- The mother has problems with the placenta or a fibroid obstructing the cervix
- There are abnormalities in the placental or umbilical cord
- The mother previously had a surgery or given birth via cesarean delivery
- After anesthesia is given, the doctor makes an incision across the abdomen and womb, usually horizontally, while the mother remains under an epidural or spinal anesthetic. Incision is normally between 10 and 20 centimeters (cm) in length. (4) (5)
- The doctor then gently parts the abdominal muscles and makes another incision in the uterus, which can be vertical or horizontal. Normally a horizontal incision is made in the uterus, also called transverse, which heals better and makes a VBAC much more possible.
- After this, the doctor suctions the baby, clamps and cuts the umbilical cord. The obstetrician then finally removes the placenta from the uterus, closes it with dissolvable stitches and seals the abdominal incision with surgical staples or stitches that can be removed painlessly after a few days.
- Sometimes a drape is used in order to block the view of the operation for the mother, as this could cause distress despite not being painful. Women, who have previously undergone a cesarean delivery, may be considered as candidates for vaginal birth after cesarean delivery (VBAC). However, this option may not be the best option for all women and should be discussed further with the concerned doctor.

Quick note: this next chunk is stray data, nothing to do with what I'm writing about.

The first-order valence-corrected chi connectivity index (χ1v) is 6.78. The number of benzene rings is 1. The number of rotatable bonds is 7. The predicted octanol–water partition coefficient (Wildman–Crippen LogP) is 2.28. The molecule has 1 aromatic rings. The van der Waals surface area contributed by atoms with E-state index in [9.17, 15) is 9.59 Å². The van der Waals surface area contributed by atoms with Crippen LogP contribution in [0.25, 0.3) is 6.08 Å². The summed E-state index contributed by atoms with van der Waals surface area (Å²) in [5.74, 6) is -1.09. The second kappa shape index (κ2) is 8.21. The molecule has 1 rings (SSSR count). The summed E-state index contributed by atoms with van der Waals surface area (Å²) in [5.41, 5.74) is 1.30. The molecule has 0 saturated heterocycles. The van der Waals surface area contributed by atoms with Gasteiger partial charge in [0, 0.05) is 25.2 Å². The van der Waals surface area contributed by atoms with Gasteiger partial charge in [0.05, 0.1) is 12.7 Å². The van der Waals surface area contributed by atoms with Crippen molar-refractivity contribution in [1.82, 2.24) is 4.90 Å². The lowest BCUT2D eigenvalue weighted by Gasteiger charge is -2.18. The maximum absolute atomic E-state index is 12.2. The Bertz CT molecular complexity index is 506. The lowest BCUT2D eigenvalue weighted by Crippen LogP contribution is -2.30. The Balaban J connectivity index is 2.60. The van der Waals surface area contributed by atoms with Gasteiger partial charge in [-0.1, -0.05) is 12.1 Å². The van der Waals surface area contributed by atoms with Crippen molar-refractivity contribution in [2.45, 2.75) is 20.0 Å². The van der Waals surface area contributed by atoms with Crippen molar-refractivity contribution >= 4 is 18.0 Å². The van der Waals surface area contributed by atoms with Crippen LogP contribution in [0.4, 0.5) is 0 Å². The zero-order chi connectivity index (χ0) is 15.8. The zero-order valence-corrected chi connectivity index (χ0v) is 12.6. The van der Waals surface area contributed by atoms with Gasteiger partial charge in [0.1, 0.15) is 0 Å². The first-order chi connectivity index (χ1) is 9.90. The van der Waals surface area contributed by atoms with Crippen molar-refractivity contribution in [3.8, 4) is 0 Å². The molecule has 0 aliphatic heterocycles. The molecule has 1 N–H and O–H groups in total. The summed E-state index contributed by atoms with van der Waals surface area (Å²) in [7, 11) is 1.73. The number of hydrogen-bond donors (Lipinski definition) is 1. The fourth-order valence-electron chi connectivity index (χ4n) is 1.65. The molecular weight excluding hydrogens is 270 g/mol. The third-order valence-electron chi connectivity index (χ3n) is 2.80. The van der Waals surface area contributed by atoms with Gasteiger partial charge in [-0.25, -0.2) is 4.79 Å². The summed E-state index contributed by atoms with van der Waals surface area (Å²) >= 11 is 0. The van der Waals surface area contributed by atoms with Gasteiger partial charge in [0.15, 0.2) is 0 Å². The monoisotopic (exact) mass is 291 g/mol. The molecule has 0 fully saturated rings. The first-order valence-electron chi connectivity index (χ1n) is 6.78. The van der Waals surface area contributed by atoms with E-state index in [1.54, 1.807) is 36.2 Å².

Post-delivery, baby and its mother are required to stay in the hospital for 4-5 days. If the mother experiences any kind of pain, doctors can prescribe painkillers in order to alleviate the pain. Women can also experience mild blood clothing or vaginal bleeding for 4-6 weeks ahead. Proper post-operative care is necessary for mothers to recover both emotionally and physically therefore complete rest for the initial few weeks is an absolute must. Closely following the instructions provided by a doctor can ease some of the pains and make your delivery a memorable experience. (6)